Five minutes on the Ultra Music Festival site is enough to convince you that logos can sometimes be made just for the fun of playing with type . . . and that they’ll work just as well as those made with lots of painful nuance and “deeper meanings.”
Below are screen shots from the festival’s 2014 trailer. Each is the logotype of an artist, centered against a desaturated, electronic-beat video. Note in every case that the logo has been simplified to flat white (no colors, gradients, shadows, etc.).
What I like is the “who-cares-what-this-means?” way that many of the images have been developed. This is play. Some are beautifully refined, others are mashups of typographic affectations, unexpected lines, arbitrary angles. All work within the genre. More on this in a minute.
Afrojack Appears modded from a geometric face similar to (but not) Futura Bold. Why the fiesta of changes — cuts here, angles there, even a swash? My guess: hey, it was fun . . .
Alesso Dragging a paintbrush . . .
Armin Van Buuren Helvetica bold caps, boxed. Would you associate this with music? Not normally, but . . .
Avicii Based on Avant-Garde. Straight lines and a circle with truncated A and V terminals. Exactly the same space between each letter, measured at the bounding box. Never do this at a type conference. In real life, it looks like pieces of an alien language . . .
Carl Cox Round, refined letterforms. I like the curving line in the c’s. Why’s it there? Don’t know, but it adds a focal point of detail. Also works without the lines . . .
Eric Prydz Another Avant-Garde-based logotype, this one with tight, excellent letterspacing. Thirty-degree angle truncates both E and Z. Meaning? Who knows, but it adds an edge . . .
Hardwell Oddly industrial, but like the others, they’re playing with the letters they have, in this case connecting straight verticals with a horizontal bar . . .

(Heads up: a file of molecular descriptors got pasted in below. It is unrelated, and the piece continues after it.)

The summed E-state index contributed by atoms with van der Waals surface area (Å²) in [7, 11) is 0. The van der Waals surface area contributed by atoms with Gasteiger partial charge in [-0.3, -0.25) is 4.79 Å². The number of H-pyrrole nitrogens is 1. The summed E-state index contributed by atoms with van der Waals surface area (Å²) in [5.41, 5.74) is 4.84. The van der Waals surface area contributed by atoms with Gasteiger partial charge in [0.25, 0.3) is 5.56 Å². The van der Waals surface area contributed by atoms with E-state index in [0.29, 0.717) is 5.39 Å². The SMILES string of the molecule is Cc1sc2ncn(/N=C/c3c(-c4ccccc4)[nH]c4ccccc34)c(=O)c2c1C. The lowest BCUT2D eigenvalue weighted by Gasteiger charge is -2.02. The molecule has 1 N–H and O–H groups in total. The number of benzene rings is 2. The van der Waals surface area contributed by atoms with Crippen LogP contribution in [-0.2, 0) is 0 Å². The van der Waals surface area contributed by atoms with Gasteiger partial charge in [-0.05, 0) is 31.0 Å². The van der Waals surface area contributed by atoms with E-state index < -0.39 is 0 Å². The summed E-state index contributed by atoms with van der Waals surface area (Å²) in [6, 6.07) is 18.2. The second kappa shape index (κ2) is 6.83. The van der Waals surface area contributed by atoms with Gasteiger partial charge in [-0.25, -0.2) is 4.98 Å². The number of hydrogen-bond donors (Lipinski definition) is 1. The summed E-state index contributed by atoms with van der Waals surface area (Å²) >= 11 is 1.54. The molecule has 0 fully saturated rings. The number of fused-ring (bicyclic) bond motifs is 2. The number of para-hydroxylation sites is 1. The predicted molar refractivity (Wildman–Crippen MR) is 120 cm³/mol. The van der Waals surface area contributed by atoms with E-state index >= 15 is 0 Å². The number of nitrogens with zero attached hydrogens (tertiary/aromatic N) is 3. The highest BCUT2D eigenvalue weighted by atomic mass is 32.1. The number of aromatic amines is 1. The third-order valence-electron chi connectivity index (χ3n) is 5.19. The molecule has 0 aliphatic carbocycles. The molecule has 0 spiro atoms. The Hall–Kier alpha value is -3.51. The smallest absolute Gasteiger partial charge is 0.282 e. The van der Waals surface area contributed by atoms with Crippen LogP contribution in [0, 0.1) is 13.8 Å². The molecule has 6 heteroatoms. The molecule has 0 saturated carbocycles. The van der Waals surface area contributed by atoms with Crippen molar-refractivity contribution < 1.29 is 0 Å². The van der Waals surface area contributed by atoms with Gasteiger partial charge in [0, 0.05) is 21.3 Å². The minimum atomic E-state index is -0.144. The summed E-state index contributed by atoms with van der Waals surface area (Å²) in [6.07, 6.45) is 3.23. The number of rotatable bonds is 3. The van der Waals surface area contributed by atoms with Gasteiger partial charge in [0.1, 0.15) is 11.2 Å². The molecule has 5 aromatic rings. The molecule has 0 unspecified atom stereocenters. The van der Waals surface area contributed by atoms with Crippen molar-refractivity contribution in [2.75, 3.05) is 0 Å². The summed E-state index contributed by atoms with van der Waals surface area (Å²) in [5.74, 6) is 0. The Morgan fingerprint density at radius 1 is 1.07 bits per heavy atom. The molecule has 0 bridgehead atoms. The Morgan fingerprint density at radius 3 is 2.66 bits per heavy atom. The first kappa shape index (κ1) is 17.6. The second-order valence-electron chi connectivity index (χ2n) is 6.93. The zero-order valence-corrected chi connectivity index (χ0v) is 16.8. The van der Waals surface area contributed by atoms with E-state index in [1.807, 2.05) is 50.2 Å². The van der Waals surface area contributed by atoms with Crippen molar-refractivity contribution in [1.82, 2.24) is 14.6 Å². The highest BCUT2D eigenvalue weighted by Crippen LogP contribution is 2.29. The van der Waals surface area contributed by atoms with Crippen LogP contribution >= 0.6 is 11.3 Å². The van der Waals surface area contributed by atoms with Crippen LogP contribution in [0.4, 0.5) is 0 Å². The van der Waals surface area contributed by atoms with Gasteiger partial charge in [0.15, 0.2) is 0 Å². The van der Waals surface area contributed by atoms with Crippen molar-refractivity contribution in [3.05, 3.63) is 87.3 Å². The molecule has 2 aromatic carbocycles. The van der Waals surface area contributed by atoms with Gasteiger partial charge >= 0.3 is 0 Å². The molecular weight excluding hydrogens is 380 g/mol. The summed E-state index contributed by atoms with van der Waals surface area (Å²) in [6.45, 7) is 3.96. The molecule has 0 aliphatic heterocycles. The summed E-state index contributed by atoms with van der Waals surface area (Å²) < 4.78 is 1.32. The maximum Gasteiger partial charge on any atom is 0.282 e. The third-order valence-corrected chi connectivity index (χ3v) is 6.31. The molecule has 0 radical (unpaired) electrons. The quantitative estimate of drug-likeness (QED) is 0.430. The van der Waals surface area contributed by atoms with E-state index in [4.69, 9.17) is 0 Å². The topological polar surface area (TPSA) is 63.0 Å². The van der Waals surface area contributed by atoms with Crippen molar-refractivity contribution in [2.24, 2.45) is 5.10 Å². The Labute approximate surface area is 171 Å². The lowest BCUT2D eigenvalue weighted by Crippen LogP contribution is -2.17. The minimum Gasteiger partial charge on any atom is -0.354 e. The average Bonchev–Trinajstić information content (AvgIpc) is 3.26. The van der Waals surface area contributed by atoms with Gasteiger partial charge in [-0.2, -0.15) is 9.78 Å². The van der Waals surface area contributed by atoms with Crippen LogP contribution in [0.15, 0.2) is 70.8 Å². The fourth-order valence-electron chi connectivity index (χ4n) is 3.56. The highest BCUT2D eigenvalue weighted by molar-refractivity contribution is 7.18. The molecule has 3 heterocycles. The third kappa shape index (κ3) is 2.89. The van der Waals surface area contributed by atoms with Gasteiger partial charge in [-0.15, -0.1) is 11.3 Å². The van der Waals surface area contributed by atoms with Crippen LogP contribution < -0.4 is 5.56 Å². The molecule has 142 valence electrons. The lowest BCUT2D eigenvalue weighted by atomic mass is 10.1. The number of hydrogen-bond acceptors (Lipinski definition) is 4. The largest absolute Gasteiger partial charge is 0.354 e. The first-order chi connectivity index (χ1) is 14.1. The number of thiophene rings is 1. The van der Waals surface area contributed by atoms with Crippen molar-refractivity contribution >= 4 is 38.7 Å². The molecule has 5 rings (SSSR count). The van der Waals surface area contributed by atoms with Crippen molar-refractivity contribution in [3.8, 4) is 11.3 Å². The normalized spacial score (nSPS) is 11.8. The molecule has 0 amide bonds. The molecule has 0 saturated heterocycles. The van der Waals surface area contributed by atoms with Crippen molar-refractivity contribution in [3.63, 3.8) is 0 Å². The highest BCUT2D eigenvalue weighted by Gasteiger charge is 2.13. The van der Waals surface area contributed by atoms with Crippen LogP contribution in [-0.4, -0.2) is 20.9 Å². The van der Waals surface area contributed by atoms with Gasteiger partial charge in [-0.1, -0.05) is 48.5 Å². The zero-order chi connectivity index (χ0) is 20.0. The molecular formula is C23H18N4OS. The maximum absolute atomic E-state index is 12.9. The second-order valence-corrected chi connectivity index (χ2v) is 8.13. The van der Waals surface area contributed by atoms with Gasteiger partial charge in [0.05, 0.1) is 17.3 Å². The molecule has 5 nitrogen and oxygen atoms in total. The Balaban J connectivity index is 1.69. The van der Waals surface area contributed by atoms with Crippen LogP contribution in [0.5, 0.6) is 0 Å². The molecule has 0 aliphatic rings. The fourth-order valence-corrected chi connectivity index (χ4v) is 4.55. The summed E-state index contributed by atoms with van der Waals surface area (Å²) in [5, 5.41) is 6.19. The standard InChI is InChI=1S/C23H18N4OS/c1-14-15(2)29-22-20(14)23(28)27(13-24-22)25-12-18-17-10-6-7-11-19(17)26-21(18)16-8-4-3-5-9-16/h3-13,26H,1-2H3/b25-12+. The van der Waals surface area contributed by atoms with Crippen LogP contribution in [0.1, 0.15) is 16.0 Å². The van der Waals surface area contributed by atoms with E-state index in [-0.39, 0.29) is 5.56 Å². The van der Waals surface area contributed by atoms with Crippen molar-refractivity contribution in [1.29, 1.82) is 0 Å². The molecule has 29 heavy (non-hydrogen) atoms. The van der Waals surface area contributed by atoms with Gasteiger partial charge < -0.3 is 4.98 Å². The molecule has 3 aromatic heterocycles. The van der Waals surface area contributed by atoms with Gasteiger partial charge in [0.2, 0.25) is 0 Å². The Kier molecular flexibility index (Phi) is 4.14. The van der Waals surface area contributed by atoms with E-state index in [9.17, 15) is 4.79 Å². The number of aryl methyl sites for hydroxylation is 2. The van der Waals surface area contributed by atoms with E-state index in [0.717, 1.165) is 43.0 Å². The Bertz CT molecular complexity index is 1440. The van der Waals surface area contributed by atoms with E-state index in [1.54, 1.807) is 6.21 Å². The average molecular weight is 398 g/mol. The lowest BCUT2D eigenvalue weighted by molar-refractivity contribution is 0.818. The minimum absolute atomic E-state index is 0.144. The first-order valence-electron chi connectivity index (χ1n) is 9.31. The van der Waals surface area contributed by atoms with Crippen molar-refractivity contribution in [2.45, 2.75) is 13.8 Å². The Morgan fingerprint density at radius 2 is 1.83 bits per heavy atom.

Kaskade Unique in this group. One typeface minus its counters, two letter sizes, outlined and overlapped. Party down! . . .
Krewella All angly and slashy, probably drawn from scratch or almost . . .
Tiësto My favorite. At first I thought the lines were purely decorative, like Carl Cox. Then I realized they formed the umlaut. Functional fun . . .
One might argue that this is not “real” life, and that these images work only because of their young, high-energy context, within which everyone understands what they are. But I’d disagree. Plenty of mainstream logos have been created in exactly this way.
What I like is their authenticity; none is over-thought, overwrought, or pretentious. Being new to the genre, I will say that I’m surprised by the prevalence of geometric faces Avant Garde and Futura, plus Helvetica. Clean, pure, not classically associated with music. I like.
Seeing these took me back to college, when the first Moog synthesizer was opening the doors to electronic music. In those formative years, I’d happily experiment with type (endlessly!) for the sake of just watching things form. That delight has not gone away. The fun (and reality) of design is that you can imagine but can’t know what a combination of lines and shapes will do until you see them together, in context. So mix away!
The takeaway from this excursion, for me at least, is to spend more time playing. I love playing with type! Your years of experience and discipline come in later, when you evaluate what you’ve made, modify it intelligently, and meld it into a unified, branded look.